Auguste Perret  

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Train wreck at Montparnasse (October 22, 1895) by Studio Lévy and Sons.
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Train wreck at Montparnasse (October 22, 1895) by Studio Lévy and Sons.

Auguste Perret (February 12, 1874 - February 25, 1954) was a French architect and a leader and specialist in concrete construction. In 2005 his post-WWII reconstruction of Le Havre was declared by UNESCO one of the World Heritage Sites.

He was born in Ixelles, Belgium. He was the brother of the architect Gustave Perret.

He worked on a new interpretation of the neo-classical style. He continued to carry the banner of nineteenth century rationalism after Viollet-le-Duc. His efforts to utilize historical typologies executed in new materials were largely eclipsed by the younger media-savvy architect Le Corbusier and his ilk. Perret is famous for several apartment buildings which depart from the typical Parisian flat, and a reinforced concrete cathedral in Le Raincy, France, Église Notre-Dame du Raincy (1922-1923). He helped with the reconstruction of the French city of Le Havre after more than 80,000 inhabitants of that city were left homeless following World War II.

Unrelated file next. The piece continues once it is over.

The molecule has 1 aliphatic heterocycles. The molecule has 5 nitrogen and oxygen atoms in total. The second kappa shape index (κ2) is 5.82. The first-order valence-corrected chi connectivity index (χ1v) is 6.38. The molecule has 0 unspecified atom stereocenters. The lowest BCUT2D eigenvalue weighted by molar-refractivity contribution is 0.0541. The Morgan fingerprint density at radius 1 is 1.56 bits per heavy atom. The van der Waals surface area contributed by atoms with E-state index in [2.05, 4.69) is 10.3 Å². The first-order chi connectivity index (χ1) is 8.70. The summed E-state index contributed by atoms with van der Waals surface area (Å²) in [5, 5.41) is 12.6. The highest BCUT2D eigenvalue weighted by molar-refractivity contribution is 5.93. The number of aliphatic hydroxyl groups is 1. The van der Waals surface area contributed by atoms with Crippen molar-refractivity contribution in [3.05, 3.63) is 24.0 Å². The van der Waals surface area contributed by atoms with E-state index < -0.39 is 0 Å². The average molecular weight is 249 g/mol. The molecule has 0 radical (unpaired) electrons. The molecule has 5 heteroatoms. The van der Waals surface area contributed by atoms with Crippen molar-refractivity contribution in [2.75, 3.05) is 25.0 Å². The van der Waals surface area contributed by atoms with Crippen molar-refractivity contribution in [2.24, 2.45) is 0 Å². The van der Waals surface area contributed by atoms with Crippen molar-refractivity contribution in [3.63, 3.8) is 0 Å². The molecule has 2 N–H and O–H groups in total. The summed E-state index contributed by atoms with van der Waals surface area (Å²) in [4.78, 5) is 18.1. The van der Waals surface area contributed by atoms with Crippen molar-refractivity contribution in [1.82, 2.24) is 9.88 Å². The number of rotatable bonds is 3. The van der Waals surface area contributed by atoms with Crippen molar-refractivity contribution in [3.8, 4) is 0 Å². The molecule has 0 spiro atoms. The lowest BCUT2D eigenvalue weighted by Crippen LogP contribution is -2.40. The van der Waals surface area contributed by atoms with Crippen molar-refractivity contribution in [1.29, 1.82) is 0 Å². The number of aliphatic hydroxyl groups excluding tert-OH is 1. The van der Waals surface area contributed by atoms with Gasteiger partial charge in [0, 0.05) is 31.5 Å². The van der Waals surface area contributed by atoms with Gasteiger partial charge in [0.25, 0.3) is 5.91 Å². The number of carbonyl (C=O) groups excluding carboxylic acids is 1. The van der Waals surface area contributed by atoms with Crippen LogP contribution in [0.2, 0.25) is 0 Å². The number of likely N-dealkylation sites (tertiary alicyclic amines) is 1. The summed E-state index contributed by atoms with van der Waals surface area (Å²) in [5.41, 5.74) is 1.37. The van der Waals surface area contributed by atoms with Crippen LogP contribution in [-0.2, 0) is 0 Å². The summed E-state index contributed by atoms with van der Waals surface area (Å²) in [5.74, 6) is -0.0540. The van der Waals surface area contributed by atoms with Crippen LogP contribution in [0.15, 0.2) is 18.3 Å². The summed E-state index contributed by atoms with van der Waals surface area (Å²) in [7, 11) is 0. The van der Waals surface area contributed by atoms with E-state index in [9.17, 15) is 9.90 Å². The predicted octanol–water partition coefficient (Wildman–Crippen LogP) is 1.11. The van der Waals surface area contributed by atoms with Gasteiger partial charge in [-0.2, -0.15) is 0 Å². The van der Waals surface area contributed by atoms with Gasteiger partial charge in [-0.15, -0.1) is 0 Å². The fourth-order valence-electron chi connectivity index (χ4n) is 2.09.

Perret is a direct link to the generation that followed him. Le Corbusier worked in his studio, eventually becoming an industry associate and a competitor.

See also

Marie-Alain Couturier



Unless indicated otherwise, the text in this article is either based on Wikipedia article "Auguste Perret" or another language Wikipedia page thereof used under the terms of the GNU Free Documentation License; or on original research by Jahsonic and friends. See Art and Popular Culture's copyright notice.

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